- Continuity of care – this is such a vital issue that mums have continuity of care yet so difficult to achieve due to the way that our systems are set up. It’s so important that mums feel cared for by the same person as they have built up a trust and a bond with their health care team. This is where I believe, doula support is of most value, regardless of how mum chooses to birth or feed her baby – a doula can walk you all the way from conception to when your baby is a few months old.
- Variability of care – the way that health care professionals interact with you from midwives, obstetricians, health visitors and anyone else in your journey is of paramount importance. Empathy, having time to listen, making space, providing consistent and high quality information and making mums feel cared for are so important.
“People will forget what you said
People will forget what you did
But people will never forget how you made them feel.” Maya Angelou
- Stigma – Eve and Kathryn have been recently working closely with Eastenders on a storyline about Postpartum Psychosis – a condition that affects around 1 in 1000 women. Using the media to expose the realities of perinatal mental health really helps to breakdown the stigma on a mass scale and people start to gain a better understanding. Talking openly about our illness can help people to understand how common it is. And as Kate pointed out, by showing our vulnerabilities and being open can make us much more authentic people as others can understand our stories. I really feel here is the value of peer support – as what you realise is that perinatal mental health is something that can happen to anyone.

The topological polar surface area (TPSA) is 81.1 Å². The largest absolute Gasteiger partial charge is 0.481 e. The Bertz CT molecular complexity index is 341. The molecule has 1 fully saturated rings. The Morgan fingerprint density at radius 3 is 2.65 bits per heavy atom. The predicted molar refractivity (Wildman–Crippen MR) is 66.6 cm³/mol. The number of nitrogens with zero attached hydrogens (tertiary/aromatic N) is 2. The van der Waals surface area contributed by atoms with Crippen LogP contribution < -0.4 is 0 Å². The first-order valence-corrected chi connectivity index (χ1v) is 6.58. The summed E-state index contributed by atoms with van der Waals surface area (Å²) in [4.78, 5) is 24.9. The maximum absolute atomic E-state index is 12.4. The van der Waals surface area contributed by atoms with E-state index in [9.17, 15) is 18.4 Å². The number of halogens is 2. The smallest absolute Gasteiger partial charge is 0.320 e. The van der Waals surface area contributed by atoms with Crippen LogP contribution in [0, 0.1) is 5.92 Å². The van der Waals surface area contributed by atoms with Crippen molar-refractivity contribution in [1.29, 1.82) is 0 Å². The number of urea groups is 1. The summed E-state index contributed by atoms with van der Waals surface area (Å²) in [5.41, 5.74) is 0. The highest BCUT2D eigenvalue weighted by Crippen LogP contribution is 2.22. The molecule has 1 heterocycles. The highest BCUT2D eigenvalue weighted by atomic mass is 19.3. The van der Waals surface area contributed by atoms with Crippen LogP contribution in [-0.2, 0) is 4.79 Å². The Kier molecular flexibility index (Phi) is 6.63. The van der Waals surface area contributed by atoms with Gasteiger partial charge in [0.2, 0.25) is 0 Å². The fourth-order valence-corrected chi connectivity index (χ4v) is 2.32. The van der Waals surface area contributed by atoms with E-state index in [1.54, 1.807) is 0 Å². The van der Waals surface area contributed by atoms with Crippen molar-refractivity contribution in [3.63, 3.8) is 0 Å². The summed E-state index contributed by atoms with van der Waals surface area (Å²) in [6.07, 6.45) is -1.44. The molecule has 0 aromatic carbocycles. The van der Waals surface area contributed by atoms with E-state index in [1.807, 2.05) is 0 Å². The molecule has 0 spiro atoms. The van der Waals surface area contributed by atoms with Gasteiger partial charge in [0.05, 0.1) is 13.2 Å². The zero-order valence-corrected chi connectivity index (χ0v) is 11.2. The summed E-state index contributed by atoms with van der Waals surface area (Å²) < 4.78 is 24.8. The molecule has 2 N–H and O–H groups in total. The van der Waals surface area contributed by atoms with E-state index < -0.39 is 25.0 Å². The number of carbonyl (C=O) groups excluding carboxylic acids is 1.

I’ve spent the last 3-4 months designing new parenting classes for expectant parents, Preparing for Parenting, which covers many of the topics we discussed on Saturday. I came up with the concept through my own experience and a survey of new mums. It’s made me realise when, at times, I’ve struggled to make people understand how important they are, that these classes are what is missing in the antenatal education programme and proud that I’ve independently created this programme of support. And there is more to come for mums in the postnatal period… but that’s for the future…..
I was left taking away these words from Becky –
“From every wound there is a scar, and every scar tells a story. A story that says, “I survived” (quote from – Fr. Craig Scott)
“If we can turn our wounds into wisdom then we too can help other Mums survive PND, there is hope” (by Becky)
Saturday was a day of celebration of love, kindness, sisterhood, motherhood filled with so much laughter and a few tears. It’s left me feeling so inspired and motivated to keep doing what I’m doing and so blessed to be part of this tribe. Thanks to Rosey who hosts #PNDHour for organising it (as it was the 2nd birthday part of PNDHour) and to Lauren who I work with at Juno for so much chatting, laughter, and being such a good friend.
If you’re in Edinburgh, and you feel you need to talk to someone about any perinatal mental health illness – get in touch with Juno who I volunteer with.
Much love, Tricia xx